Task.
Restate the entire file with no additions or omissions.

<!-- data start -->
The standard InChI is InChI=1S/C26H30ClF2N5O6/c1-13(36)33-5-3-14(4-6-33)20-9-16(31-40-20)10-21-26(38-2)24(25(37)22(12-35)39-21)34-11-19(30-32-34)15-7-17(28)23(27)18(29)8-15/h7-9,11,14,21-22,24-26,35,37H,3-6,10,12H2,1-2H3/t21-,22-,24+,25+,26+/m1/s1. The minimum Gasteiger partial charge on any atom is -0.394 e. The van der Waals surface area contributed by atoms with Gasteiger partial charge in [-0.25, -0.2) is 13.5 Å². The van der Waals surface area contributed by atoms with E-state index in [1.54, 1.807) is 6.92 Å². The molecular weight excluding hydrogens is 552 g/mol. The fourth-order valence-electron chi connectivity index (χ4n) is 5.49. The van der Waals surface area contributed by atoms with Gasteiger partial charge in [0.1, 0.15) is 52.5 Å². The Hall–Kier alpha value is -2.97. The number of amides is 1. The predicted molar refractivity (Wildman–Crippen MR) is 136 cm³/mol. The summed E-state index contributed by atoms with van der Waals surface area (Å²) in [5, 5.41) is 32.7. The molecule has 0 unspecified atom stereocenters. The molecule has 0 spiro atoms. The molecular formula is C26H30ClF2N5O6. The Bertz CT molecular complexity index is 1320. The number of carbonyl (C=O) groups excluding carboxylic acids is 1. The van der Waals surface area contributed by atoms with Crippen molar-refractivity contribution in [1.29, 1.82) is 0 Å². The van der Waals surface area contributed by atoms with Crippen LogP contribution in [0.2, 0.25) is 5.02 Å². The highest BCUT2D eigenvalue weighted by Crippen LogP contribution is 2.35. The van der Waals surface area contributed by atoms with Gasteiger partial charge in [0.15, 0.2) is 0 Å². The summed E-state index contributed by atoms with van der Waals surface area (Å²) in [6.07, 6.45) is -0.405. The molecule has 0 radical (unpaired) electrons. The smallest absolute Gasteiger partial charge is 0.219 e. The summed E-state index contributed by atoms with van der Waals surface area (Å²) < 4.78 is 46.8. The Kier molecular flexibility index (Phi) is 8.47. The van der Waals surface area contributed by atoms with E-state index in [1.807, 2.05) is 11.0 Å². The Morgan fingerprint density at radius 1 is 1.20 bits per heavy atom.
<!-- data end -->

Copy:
The standard InChI is InChI=1S/C26H30ClF2N5O6/c1-13(36)33-5-3-14(4-6-33)20-9-16(31-40-20)10-21-26(38-2)24(25(37)22(12-35)39-21)34-11-19(30-32-34)15-7-17(28)23(27)18(29)8-15/h7-9,11,14,21-22,24-26,35,37H,3-6,10,12H2,1-2H3/t21-,22-,24+,25+,26+/m1/s1. The minimum Gasteiger partial charge on any atom is -0.394 e. The van der Waals surface area contributed by atoms with Gasteiger partial charge in [-0.25, -0.2) is 13.5 Å². The van der Waals surface area contributed by atoms with E-state index in [1.54, 1.807) is 6.92 Å². The molecular weight excluding hydrogens is 552 g/mol. The fourth-order valence-electron chi connectivity index (χ4n) is 5.49. The van der Waals surface area contributed by atoms with Gasteiger partial charge in [0.1, 0.15) is 52.5 Å². The Hall–Kier alpha value is -2.97. The number of amides is 1. The predicted molar refractivity (Wildman–Crippen MR) is 136 cm³/mol. The summed E-state index contributed by atoms with van der Waals surface area (Å²) in [5, 5.41) is 32.7. The molecule has 0 unspecified atom stereocenters. The molecule has 0 spiro atoms. The molecular formula is C26H30ClF2N5O6. The Bertz CT molecular complexity index is 1320. The number of carbonyl (C=O) groups excluding carboxylic acids is 1. The van der Waals surface area contributed by atoms with Crippen molar-refractivity contribution in [1.29, 1.82) is 0 Å². The van der Waals surface area contributed by atoms with Crippen LogP contribution in [0.2, 0.25) is 5.02 Å². The highest BCUT2D eigenvalue weighted by Crippen LogP contribution is 2.35. The van der Waals surface area contributed by atoms with Gasteiger partial charge in [0.15, 0.2) is 0 Å². The summed E-state index contributed by atoms with van der Waals surface area (Å²) in [6.07, 6.45) is -0.405. The molecule has 0 radical (unpaired) electrons. The smallest absolute Gasteiger partial charge is 0.219 e. The summed E-state index contributed by atoms with van der Waals surface area (Å²) < 4.78 is 46.8. The Kier molecular flexibility index (Phi) is 8.47. The van der Waals surface area contributed by atoms with E-state index in [1.807, 2.05) is 11.0 Å². The Morgan fingerprint density at radius 1 is 1.20 bits per heavy atom.